Is SD/100 the players SD divided by 100, or is it the players average SD per 100 hands?

-f
05-11-2005 , 08:33 PM
05-11-2005 , 08:51 PM
99.7% confidence

When we are talking about a specific player pulled out of 100,000's, this doesn't mean very much. It's not as if I pulled this lucky Slovenian out of a hat. Plus, these stats mean nothing is there is some kind of foul play at hand - and that is not ruled out of my mind. Of course, I wouldn't dare accuse someone of that without proper evidence, but I am protecting myself. First thing is order is to learn a few Slovenian curse words.

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Now if I was to give you even money on a bet that DERB is a winning player, would you take that bet!

Tough one. If he were to continue playing full games at the party 30-60 when there were only six games and the same group of players played, I would bet that he is a losing player. However, assuming there is a chance that there are things about this game that I don't have complete grasp over, I would not be overly excited about my position .
05-11-2005 , 08:56 PM
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Took me to long to edit this some I'm reposting the edit portion:

With an SD of 30BB/100 hands (on the high side, but we'll roll with it) his confidence interval is 2.8BB/100 at a 99.7% confidence. This brings his true winrate to be between 0.2BB/100 and 5.8BB/100. Now 0.3% of the time he could still be outside this inteval, but this goes both to the winning and losing sides. But applying a little common sense we know that it is more likely to be to the loosing side.

So the math tells us that he is likely a winner, but it's within the scope to say that he might just be a small winner running good and then of course there is the 0.3% lottery.

Now if I was to give you even money on a bet that DERB is a winning player, would you take that bet! I'm not discounting the anecdotal evidence, but at the poker table we make bets all the time based on probabilities and in the face of statistics it'll take more than some bad beat stories and a few hand histories before I'll write DERB of as a fluke.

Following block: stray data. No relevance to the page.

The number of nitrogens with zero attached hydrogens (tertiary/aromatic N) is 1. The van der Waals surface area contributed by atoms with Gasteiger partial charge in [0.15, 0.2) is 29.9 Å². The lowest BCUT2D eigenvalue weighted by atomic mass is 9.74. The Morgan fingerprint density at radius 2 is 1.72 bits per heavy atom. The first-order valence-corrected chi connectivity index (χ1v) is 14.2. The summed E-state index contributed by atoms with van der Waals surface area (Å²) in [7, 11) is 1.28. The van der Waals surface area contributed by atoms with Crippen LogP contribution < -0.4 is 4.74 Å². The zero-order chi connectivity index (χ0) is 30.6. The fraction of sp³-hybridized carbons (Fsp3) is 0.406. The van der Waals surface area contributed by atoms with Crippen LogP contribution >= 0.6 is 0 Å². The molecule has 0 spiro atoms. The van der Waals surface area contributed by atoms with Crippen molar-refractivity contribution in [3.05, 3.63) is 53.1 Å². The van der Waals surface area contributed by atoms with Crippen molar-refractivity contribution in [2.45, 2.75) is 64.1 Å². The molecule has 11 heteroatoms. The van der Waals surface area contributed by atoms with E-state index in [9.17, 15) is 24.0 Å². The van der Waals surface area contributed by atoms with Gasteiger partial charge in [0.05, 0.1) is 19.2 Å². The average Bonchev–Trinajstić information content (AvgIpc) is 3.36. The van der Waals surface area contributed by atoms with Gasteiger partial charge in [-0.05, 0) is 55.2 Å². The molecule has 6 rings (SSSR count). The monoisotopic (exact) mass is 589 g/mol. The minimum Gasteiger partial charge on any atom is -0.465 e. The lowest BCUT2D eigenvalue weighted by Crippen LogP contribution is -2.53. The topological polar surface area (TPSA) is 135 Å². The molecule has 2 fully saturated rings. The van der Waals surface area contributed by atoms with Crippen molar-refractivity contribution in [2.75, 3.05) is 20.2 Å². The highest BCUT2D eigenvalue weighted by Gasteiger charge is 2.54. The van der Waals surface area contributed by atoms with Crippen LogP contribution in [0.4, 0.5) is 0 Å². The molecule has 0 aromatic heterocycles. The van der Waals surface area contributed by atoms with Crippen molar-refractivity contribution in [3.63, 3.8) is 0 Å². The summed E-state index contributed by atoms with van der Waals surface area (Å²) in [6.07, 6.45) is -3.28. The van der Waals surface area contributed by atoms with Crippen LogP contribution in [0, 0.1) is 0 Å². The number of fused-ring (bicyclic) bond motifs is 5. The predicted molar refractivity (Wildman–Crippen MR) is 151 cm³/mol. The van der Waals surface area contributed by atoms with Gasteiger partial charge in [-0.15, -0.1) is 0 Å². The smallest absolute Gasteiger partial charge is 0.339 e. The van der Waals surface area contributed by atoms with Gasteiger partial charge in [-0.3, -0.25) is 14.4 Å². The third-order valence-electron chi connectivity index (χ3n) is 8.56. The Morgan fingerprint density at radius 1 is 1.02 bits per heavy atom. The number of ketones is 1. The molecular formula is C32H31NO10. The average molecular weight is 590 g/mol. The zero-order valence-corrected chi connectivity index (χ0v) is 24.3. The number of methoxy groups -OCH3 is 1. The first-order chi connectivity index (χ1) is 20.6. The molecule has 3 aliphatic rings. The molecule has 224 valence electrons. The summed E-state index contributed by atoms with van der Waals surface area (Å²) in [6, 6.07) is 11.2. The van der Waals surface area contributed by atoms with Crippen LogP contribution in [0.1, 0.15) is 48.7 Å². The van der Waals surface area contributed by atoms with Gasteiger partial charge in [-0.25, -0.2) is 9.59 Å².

Yes, I understand all of that, but it doesn't work in this case, because we're not talking about a random sample of 100k hands. This guy is an outlier in a larger sample of a large number of players. The fact that there's a thread about him shows that we're looking at his numbers because of his high winrate.

I'm trying to think of an analogy here. Suppose you decide to test a coin to see if it is fair. To do this lets say you toss it 1,000 times, record the results, and repeat many times. Now you should have a set of numbers of the times out of 1,000 that the coin flips heads. The mean of these numbers should be 500 for a fair coin. So lets say it is in fact a fair coint and the mean of the tests is 500. Now suppose that we find that one of these tests gave us a heads count of 570. This test is clearly an outlier, but if we take that test by itself, we will find that our conclusion is that with 99.7% certainty, the probability of the coin being heads on any given toss is between .523 and .617. However, this confidence interval is meaningless because we chose this set of 1,000 tosses because of the results it gave.

We're doing the same here with DERB. His stats were chosen because of the bizarre results, therefore we cannot use confidence intervals to figure out whether or not he is a winning player. I hope all that made sense.
05-11-2005 , 09:01 PM
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Took me to long to edit this some I'm reposting the edit portion:

With an SD of 30BB/100 hands (on the high side, but we'll roll with it) his confidence interval is 2.8BB/100 at a 99.7% confidence. This brings his true winrate to be between 0.2BB/100 and 5.8BB/100. Now 0.3% of the time he could still be outside this inteval, but this goes both to the winning and losing sides. But applying a little common sense we know that it is more likely to be to the loosing side.

So the math tells us that he is likely a winner, but it's within the scope to say that he might just be a small winner running good and then of course there is the 0.3% lottery.